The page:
Soon, we’ll see Kulig in yet another series. In the Netflix-produced show The Eddy, Kulig will play a character similar to the one she created in Pawlikowski’s films. Her role is that of a young talented vocalist with an addiction to alcohol and an uneasy romance with a musician. The Paris-set tale is a creation from Damien Chazelle, known for his musical La La Land. The series will also star the six-time Grammy award winner Glen Ballard. You can easily say that Joanna Kulig will find herself amongst a truly elite group.
From Nicola Tesla to a wizard
Another actor from Cold War will soon grace the screens of a foreign production. Tomasz Kot, known in Poland as a unique character actor (having played roles from Rysiek Riedel in Destined for Blues to Zbigniew Religa in Gods), will soon appear in theatres as none other than Nicola Tesla. After seeing Cold War, the director Anand Tucker called up the actor and convinced him that the role of Tesla could only go to him.
Kulig and Kot are merely the forerunners of the Polish talent currently entering international waters – there are plenty of others right behind them. After taking on the role of Roman Polański in the Oscar-nominated film Once Upon a Time… in Hollywood (2019), Rafał Zawierucha is certain to snag other roles. Marcin Czarnik is another notable example – an acclaimed theatrical actor, he has now entered world cinema through the Oscar-winning Son of Saul (2015) and Sunset (2018), both directed by László Nemes. Most recently, he appeared in Netflix’s The Witcher. Bartosz Bielenia, too, is still enchanting international audiences, having appeared in the domestic film Corpus Christi – which is nominated for a 2019 Oscar.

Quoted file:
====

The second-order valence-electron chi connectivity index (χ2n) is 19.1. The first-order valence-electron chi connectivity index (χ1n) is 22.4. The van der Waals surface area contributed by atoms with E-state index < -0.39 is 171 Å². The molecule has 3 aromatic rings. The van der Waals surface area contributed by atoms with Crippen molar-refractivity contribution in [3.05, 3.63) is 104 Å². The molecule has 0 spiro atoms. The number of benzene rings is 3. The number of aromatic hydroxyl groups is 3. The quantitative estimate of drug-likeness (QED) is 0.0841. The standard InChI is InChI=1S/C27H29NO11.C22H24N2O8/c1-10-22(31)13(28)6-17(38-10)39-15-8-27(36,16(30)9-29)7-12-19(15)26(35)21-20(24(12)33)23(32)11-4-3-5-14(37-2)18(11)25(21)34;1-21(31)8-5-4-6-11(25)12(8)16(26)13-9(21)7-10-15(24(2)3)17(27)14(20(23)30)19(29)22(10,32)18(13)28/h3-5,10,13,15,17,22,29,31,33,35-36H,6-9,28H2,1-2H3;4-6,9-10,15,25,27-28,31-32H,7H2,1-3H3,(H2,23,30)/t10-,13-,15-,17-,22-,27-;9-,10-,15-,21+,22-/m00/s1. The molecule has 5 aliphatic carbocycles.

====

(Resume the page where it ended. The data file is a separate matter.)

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Czarnik’s example proves that actors don’t necessarily have to set out to the West – there are just as many interesting projects taking place with our Eastern European neighbours.
Michalina Olszańska, a new hope amongst Polish actors, discovered this fact for herself. The actress, who fascinated audiences in Agnieszka Smoczyńska’s The Lure (2015), showed up a year later in the Czech production I, Olga Hepnarová, directed by Tomás Weinreb and Petr Kazda. In this latest film, she took on the role of an adolescent murderer who received the death penalty in Czechoslovakia, a case which caused a scandal at the time. In addition to the Czech Lion Award for Best Actress in a Leading Role, Olszańska received critical acclaim and recognition at festivals in Minsk and Košice.
Even before the dust had settled from her festival tour, Olszańska landed on yet another film set – the big-budget Russian production Matilda (2017). Once again, she played the leading role, embodying Mathilde Kshessinska, the Polish ballerina who performed in Petersburg and entered into a romance with Nicholas II. The story covered a controversial period in the ruler’s life – though he was later elevated to sainthood in the Russian Orthodox Church.
The world at your fingertips